I have had a troubled few days. Let me give you some background. In the late 1970s, my husband was a business professional in Los Angeles when he was introduced to Michael Medved, who had recently begun exploring his Jewish background. My husband began teaching Torah classes to Michael and a few of his friends. This small bunch soon grew to a sizable group studying in crowded living rooms. After a short while, they discovered an almost abandoned old synagogue on the Venice (CA) oceanfront. Within a year this forgotten little synagogue was filled by young people. Although almost everyone started with little knowledge of his or her Jewish roots, they thrilled to investigate Scripture and discover the majesty of religious Jewish life.
While synagogue attendance played a role in the feeling of community, the passionate congregation that sprang up was chiefly based on Bible study and growing together in connection to God. In fact that is what constituted membership! If you attended at least one Torah class a week, you were a member. The group, as befits the time and place, was composed of many whose values and views had been shaped by the turbulent Sixties and confused Seventies. It included ex-commune members and hippies as well as an unusually large number of scientists who started off believing that science and religion were in conflict.
My husband taught a men’s class before going to his office each morning and taught men and women after work in the evenings. He found himself personally inspired by the immense hunger for learning God’s word. When we met and married, I too began teaching our congregation. Rapidly, the group of mostly single individuals began marrying, establishing careers and raising families, exponentially increasing the level of Jewish observance in their lives. Radical ways of thinking gave way to traditional ones and respect for thousands of years of ancient Jewish wisdom replaced obeisance to the latest psychological and social trends.
For many years, neither my husband nor I uttered a word of politics in either Bible classes or synagogue sermons. We wanted our students’ focus to be on getting to know God and Judaism, not on the political debates of the day. Yet, or perhaps rather because, the focus was on Torah study, God’s word changed hearts and minds, leading people to view political issues of the day through the prism of God’s wisdom rather than the latest newspaper headline. Not surprisingly, this beachfront community in Venice, California, became increasingly politically conservative and members voted just about unanimously for Ronald Reagan in the 1980s. At this time and place, as now, religious and Biblical values aligned more closely with America’s right than with its left.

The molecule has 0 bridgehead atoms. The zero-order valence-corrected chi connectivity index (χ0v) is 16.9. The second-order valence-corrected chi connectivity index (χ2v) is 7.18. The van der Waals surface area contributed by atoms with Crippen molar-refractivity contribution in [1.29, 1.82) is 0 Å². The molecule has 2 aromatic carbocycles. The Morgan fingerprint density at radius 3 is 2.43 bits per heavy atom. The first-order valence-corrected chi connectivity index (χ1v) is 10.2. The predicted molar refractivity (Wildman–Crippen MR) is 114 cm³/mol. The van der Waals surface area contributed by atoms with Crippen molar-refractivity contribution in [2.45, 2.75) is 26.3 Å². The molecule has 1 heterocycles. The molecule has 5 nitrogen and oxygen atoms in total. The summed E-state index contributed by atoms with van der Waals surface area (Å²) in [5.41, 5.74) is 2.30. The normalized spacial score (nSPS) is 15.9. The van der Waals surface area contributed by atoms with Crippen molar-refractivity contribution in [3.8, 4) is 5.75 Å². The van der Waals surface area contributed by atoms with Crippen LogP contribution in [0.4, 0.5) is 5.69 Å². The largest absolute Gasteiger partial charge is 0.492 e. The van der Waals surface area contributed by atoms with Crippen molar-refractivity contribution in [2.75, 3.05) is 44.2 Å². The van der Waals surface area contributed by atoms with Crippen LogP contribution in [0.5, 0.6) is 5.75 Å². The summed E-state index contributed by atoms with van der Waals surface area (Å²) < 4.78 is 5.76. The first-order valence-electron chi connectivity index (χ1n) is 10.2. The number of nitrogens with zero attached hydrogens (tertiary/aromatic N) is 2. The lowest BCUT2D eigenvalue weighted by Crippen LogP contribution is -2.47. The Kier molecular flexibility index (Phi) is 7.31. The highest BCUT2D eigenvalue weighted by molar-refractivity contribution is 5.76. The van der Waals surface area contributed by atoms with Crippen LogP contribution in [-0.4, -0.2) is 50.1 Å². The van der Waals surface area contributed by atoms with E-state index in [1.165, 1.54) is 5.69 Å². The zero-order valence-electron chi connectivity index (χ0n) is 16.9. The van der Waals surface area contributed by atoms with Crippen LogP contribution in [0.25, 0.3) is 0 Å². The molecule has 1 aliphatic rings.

Much of what my husband taught during those exciting years became the bedrock of our Genesis Journeys series, Biblical Blueprint Set and other books, CDs and DVDs. They are, for the most part, straight scriptural teaching based on ancient Jewish wisdom. We know they have the power to change hearts and minds because we have already seen it happen.
This brings me to my troubled week. I enjoy thinking about and then writing these Musings. Writing helps me clarify my thoughts as does getting feedback from readers which contributes to my understanding. Sometimes it makes me question my premises or presentation. However, today it is almost impossible to keep politics off to the side. Back in the early days of our synagogue community, there was no threat of the government outlawing the recitation of parts of Scripture that are politically incorrect. Nobody dreamed of a day when the government might force a synagogue to fund abortion for its employees. We’d have laughed at anyone objecting to our having men’s and women’s restrooms while levels of taxation and regulation allowed families to live on one income if they so desired, making large families a realistic possibility.
Today, however, one is hard pressed to find any area of life that the government isn’t trying to direct and manage. It is almost impossible to find a topic of conversation which doesn’t relate to some political hot potato—including the weather!
Over the past few months, here in my Musings, I shared my personal struggles deciding who to support during this election cycle. I wasn’t alone. Millions of Americans had a tough time this time around. Last week, in a response to a comment, I said that one of my biggest disappointment in the Obama presidency was that the country is more racially divided than when he entered the office. In my view, he ignored or mishandled a unique opportunity. If asked, I could elaborate on my words. Instead, for this comment as well as others in the months leading up to it, I received a variation on this response, “I will no longer read anything you write…” I got accused of saying things I never said, thinking things I never thought, supporting Donald Trump too much, not supporting Donald Trump enough, hating women, etc., etc. In other words, rather than sharing a different view or engaging in dialogue, the response too often was, “I want nothing more to do with you.”
Herein lies my dilemma. If sharing my thoughts, which invariably are controversial because everything in our day and age is controversial, leads people to disconnect from our ministry, then perhaps I shouldn’t share them. I know the power of our audio programs and books. God’s word changes people’s minds and hearts and leads them to connect with Him. Am I limiting that connection by my writing?